As at 21 September 2012, 21 of the 27 requests had been finalised by DIAC and six were outstanding. The requests that were finalised took an average of 296 days to finalise from receipt. The requests that were outstanding had been with DIAC for an average of 471 days. The oldest outstanding request has been with DIAC for 556 days.

On the basis of the information provided by DIAC, the delays in those cases cannot be isolated to any particular step in FOI processing, and the cause of delay can be different in each case. In some cases, for example, there was delay in allocating an FOI request to a decision maker; in other cases there was delay after allocation; and in a number of cases there was delay in third party consultation. Four factors that appear to contribute to the delays are examined below.

a. Delay in allocating requests to decision makers

The procedure that has applied in the DIAC Central Office can be summarised as follows.[6] An Executive Level 1 officer receives and assesses the FOI request and is responsible for the 'call out'. This involves an email being sent to the relevant business line informing them of the request, the scope of the request and alerting them to a timeframe in which to identify, collate and provide the DIAC Central Office team with the documents that are the subject of the FOI request. Issues regarding the scope of the request are handled by the DIAC Central Office team in liaising between the FOI applicant and the business line area.

Once the documents are returned to the Central Office team the matter is allocated to a decision maker. In the majority of non-routine and complex cases the decision maker is located within the Central Office team. In rare instances where the FOI request is particularly complex and sensitive, a decision maker outside the team may be appointed. The decision maker is responsible for assessing the documents and preparing the decision and making any redactions to documents that are required.

The longest delays appear to have occurred in initially allocating requests to FOI decision makers. In nine of the 27 requests it took on average 250 days after receipt to allocate the request to a decision maker. Some other requests took far longer: one was allocated 512 days after receipt, while another remained unallocated after 433 days: see Case study 1 in Appendix A. DIAC explains that delays arose because existing staff in the Central Office team were at capacity and there was a shortage of resources and a lack of FOI decision-makers within that team. In all but two of the 27 cases the allocated decision maker was located in the team.

The DIAC Central Office team has other functions in addition to processing FOI requests. It is also responsible for providing policy advice about FOI and privacy to DIAC, including conducting privacy impact assessments and investigating privacy complaints.

DIAC advised that at 1 July 2012 the Central Office team was processing 143 FOI requests, of which 114 (79.7 per cent) were outside the statutory timeframe. This is significantly higher than DIAC's overall figure of 12 per cent of requests resolved outside the statutory timeframe.[7]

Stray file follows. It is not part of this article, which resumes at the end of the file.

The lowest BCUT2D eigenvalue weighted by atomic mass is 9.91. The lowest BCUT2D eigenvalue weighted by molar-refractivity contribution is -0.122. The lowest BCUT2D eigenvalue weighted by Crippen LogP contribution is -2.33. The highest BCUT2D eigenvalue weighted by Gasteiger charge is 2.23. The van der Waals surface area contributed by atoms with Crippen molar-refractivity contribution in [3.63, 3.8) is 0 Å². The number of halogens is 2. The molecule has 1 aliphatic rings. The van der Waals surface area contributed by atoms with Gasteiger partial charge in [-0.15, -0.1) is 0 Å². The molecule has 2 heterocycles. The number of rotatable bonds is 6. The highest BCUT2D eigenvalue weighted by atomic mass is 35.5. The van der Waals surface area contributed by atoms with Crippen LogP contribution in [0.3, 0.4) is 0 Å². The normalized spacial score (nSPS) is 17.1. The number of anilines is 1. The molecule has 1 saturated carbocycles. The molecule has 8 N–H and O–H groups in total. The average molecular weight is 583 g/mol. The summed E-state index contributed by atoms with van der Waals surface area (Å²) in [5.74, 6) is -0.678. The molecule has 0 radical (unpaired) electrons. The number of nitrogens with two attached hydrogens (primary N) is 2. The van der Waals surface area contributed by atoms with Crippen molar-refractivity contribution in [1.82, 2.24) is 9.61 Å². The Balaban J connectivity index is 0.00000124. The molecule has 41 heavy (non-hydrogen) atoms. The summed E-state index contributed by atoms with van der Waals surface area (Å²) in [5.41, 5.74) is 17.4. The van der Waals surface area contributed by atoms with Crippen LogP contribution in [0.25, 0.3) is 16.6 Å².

DIAC advised the OAIC that it was conscious of this backlog and was undertaking recruitment to reduce it. At 31 December 2011 there were 11 staff in the DIAC Central Office who were all authorised decision makers; six staff undertook only FOI processing and five staff processed requests in addition to other duties. A further five staff were recruited to the Central Office team between January and July 2012, bringing the total staff complement to 16, of whom nine worked solely on FOI processing. DIAC informed the OAIC that it hopes to recruit a further five decision makers for the Central Office team.

b. Delay in conducting internal consultations

Internal consultation on FOI requests is a regular feature of FOI processing in many agencies. It has, however, given rise to significant delay in some of the DIAC cases studied in this investigation. In one case, for example, the internal consultation had been underway for over 12 months without resolution of the request: see Case study 2 in Appendix A. In another case the internal consultation was continuing after 133 days.

The DIAC procedures on internal consultation are set out in three guidelines provided to FOI decision makers that were made available to the OAIC: the FOI Significant Case Register (SCR) Protocol, which outlines the timeline and procedure for sensitive or significant FOI cases; an FOI Checklist, which lists activities a decision maker may undertake in processing an FOI request; and the Consultation Protocol for Sensitive FOI Cases, which contains largely the same information as the FOI SCR Protocol.

The SCR Protocol states that the FOI decision-maker, the DIAC Executive and the Minister's office expect that documents covered by an FOI request will be 'considered by officers of at least Band 1 level who can provide informed advice' and that 'Branch Heads and Division Heads are fully aware of the material proposed to be released'. This process is intended to ensure that the authorised decision maker consults with relevant officers within DIAC regarding the proposed release of documents and information.

The FOI Guidelines issued by the Australian Information Commissioner under s 93A of the Freedom of Information Act 1982 acknowledge that internal agency consultation can be undertaken, but not to the detriment of complying with FOI Act requirements. Specifically, paragraph 8.10 of the Guidelines advises agencies to ensure that a sufficient number of officers are authorised at appropriately senior levels to make both original and internal review decisions. Authorised decision makers may obtain assistance from other officers, and take advice and recommendations into account, but they are nevertheless responsible for reaching an independent decision and exercising any discretion.